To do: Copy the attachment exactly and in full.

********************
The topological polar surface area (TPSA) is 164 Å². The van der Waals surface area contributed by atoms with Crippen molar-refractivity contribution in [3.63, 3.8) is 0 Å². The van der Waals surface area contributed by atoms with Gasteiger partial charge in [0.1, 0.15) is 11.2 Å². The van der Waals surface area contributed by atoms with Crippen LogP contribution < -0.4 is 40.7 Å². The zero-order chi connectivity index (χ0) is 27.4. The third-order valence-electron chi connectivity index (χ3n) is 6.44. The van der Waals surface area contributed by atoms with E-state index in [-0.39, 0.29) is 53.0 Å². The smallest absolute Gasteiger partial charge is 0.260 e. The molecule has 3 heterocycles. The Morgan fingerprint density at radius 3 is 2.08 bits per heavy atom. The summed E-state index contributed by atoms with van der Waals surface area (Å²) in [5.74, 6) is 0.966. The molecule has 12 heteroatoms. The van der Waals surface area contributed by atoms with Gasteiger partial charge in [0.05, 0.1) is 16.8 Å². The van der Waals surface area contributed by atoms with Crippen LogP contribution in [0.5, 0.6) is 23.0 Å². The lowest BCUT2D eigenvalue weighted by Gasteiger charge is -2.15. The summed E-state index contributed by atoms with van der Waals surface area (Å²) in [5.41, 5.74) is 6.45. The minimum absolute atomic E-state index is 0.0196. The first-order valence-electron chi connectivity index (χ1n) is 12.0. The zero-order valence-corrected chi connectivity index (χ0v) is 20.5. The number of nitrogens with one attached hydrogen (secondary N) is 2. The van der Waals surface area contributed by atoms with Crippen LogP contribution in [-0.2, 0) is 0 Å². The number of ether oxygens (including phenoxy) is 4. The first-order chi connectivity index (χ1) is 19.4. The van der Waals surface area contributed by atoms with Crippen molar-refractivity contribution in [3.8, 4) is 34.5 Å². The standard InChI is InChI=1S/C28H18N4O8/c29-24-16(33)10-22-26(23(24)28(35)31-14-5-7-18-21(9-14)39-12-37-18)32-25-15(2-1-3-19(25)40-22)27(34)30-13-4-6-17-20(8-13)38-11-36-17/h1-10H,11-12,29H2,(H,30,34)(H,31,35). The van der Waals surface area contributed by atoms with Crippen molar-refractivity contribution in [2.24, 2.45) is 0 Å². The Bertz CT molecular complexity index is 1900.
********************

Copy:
The topological polar surface area (TPSA) is 164 Å². The van der Waals surface area contributed by atoms with Crippen molar-refractivity contribution in [3.63, 3.8) is 0 Å². The van der Waals surface area contributed by atoms with Gasteiger partial charge in [0.1, 0.15) is 11.2 Å². The van der Waals surface area contributed by atoms with Crippen LogP contribution < -0.4 is 40.7 Å². The zero-order chi connectivity index (χ0) is 27.4. The third-order valence-electron chi connectivity index (χ3n) is 6.44. The van der Waals surface area contributed by atoms with E-state index in [-0.39, 0.29) is 53.0 Å². The smallest absolute Gasteiger partial charge is 0.260 e. The molecule has 3 heterocycles. The Morgan fingerprint density at radius 3 is 2.08 bits per heavy atom. The summed E-state index contributed by atoms with van der Waals surface area (Å²) in [5.74, 6) is 0.966. The molecule has 12 heteroatoms. The van der Waals surface area contributed by atoms with Gasteiger partial charge in [0.05, 0.1) is 16.8 Å². The van der Waals surface area contributed by atoms with Crippen LogP contribution in [0.5, 0.6) is 23.0 Å². The lowest BCUT2D eigenvalue weighted by Gasteiger charge is -2.15. The summed E-state index contributed by atoms with van der Waals surface area (Å²) in [5.41, 5.74) is 6.45. The minimum absolute atomic E-state index is 0.0196. The first-order valence-electron chi connectivity index (χ1n) is 12.0. The zero-order valence-corrected chi connectivity index (χ0v) is 20.5. The number of nitrogens with one attached hydrogen (secondary N) is 2. The van der Waals surface area contributed by atoms with Crippen LogP contribution in [-0.2, 0) is 0 Å². The number of ether oxygens (including phenoxy) is 4. The first-order chi connectivity index (χ1) is 19.4. The van der Waals surface area contributed by atoms with Crippen molar-refractivity contribution in [3.8, 4) is 34.5 Å². The standard InChI is InChI=1S/C28H18N4O8/c29-24-16(33)10-22-26(23(24)28(35)31-14-5-7-18-21(9-14)39-12-37-18)32-25-15(2-1-3-19(25)40-22)27(34)30-13-4-6-17-20(8-13)38-11-36-17/h1-10H,11-12,29H2,(H,30,34)(H,31,35). The van der Waals surface area contributed by atoms with Crippen molar-refractivity contribution in [2.24, 2.45) is 0 Å². The Bertz CT molecular complexity index is 1900.